Forty-eight patients (23 women, 25 men) suffering from chronic tinnitus (history more than 6 months) were recruited consecutively at the Ear, Nose, and Throat Department of the Innsbruck Medical University between June, 2002 and March, 2004 and were randomly assigned to either therapy group A or B. Patients’ age ranged from 16 to 70 years at entry (average of 50.4 years). Other than tinnitus and sensoneurinal hearing loss all participants were healthy and were not receiving any other tinnitus treatment—although many patients had received other therapies before (including prednisolone/pentoxifylline infusions, hyperbaric oxygen therapy, and tinnitus retraining therapy). One patient quit after two sessions and was excluded from the statistical analysis.
The routine tinnitus patient screening with MR imaging excluded other origins of tinnitus, such as acoustic neurinoma or cerebral tumors or cerebral vessel malformations.
2.2. Pre- and Posttreatment Evaluations
In this placebo-controlled double-blind setting, 22 subjects were randomly allocated to the active laser treatment (group B) and 25 to a placebo treatment (group A). Before laser therapy the subjects underwent an ENT examination, an audiometric assessment (including pure tone audiometry, stapedial reflexes, middle ear pressure measurement as well as tinnitus pitch and loudness matches), and an assessment of the severity of tinnitus by means of the Goebel tinnitus questionnaire  and visual analogue scales (VAS) measuring the perceived loudness of tinnitus, the annoyance associated with tinnitus and the degree of attention paid to tinnitus . The scales each ranged from 1 to 10 (1 = no disturbance, 10 = complete disturbance). Furthermore, blood tests were done (total cholesterol, HDL, LDL and triglycerides) to examine a hypothetic connection between laser treatment and cholesterol levels. The same examinations were repeated at the end of treatment. Six weeks after therapy only the Goebel questionnaire and the VAS were repeated. The show-up rate at the control examination was 98%. There was no longer followup in this study.
2.3. Treatment Setting
The laser treatment consisted of twelve 30-minute sessions over a period of four weeks (three times a week). The patients were treated in a quiet environment (Figure 1). They could listen to relaxing background music to mask the beeping noise of the laser device. During laser exposure, the subjects were lying supinely on a couch with a pillow, wearing a pair of laser protective goggles (Figure 1), which were also used by the attending physician. The laser-emitting area of the device was placed at a distance of 15 cm to the ear. Only the affected ear was treated. If patients had bilateral tinnitus, the side with the higher tinnitus loudness match was treated. If patients could not spatially allocate their tinnitus, the study protocol was such as to treat the right ear by default.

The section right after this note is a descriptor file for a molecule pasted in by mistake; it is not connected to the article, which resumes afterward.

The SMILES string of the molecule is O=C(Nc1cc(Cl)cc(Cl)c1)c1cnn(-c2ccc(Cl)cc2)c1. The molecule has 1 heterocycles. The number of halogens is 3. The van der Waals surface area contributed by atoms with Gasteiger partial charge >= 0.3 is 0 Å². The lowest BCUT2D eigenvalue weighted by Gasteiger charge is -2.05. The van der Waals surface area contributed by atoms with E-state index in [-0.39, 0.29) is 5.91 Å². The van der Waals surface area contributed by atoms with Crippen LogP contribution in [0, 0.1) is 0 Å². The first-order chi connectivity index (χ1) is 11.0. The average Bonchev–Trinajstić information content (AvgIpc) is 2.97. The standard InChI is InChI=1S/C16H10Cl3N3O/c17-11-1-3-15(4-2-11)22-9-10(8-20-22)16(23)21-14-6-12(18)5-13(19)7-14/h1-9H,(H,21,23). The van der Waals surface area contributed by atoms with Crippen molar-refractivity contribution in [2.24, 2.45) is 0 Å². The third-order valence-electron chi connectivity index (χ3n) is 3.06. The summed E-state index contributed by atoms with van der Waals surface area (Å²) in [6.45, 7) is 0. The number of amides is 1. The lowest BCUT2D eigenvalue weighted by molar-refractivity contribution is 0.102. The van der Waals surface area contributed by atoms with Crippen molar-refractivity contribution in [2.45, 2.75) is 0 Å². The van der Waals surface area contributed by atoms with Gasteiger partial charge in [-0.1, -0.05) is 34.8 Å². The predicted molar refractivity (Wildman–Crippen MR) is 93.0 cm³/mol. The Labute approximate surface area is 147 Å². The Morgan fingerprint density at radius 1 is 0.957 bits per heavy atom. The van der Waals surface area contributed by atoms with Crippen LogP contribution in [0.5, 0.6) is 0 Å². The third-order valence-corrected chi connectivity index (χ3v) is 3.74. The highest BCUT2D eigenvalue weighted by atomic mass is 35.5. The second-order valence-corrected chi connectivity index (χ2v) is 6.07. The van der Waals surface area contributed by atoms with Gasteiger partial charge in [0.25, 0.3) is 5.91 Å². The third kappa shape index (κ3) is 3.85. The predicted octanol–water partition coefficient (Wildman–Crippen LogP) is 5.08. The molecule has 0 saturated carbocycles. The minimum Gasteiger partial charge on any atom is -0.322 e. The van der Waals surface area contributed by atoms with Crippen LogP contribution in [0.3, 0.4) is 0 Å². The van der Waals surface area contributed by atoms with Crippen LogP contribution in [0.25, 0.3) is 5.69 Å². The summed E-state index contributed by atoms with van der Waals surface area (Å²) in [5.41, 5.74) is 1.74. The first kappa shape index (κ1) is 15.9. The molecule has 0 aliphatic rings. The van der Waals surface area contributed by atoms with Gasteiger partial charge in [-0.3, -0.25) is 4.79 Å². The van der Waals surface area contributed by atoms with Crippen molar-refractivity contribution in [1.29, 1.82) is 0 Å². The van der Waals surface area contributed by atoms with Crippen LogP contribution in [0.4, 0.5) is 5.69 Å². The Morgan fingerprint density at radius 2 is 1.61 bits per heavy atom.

2.4. Laser Equipment
We used two identically looking laser devices (Figure 2) produced by Lasotronic (Hengersberg/Germany). One had an active combined gallium aluminium arsenide diode laser with a wavelength of 830 nm (infrared radiation) and maximum output power of 450 mW. In the other, the infrared laser was deactivated. Additionally, both devices had a red light laser pointer (630 nm, <1 mW output) used as an aiming beam to find the correct position for irradiation. Without technical means the involved staff could not determine which unit was the placebo one. We used the transmeatal approach (the beam was aimed at the acoustic meatus towards the tympanic membrane) as in some studies before [18, 20, 22, 25]. Other researchers preferred the transtemporal approach [19, 23], but we found out in an earlier laboratory experiment that the transmeatal approach yields higher light intensities (although within the order of magnitude of nW) medially to the inner ear . The probes were randomly coded (groups A and B) by a technician not involved in the study to ensure the double-blind design. The total laser energy applied to each patient amounted to 9.700 J. The laser power was measured in regular intervals (biweekly by the technician) to guarantee the constancy of delivered power.
The Med 1000 device used is a CE-0297-certified device and fulfils the according laser safety regulations as of § 22 (1) European Union Medical Device Directive (2002), current at the time the study was initiated. These regulations are now replaced by the medical device regulation of the European Union.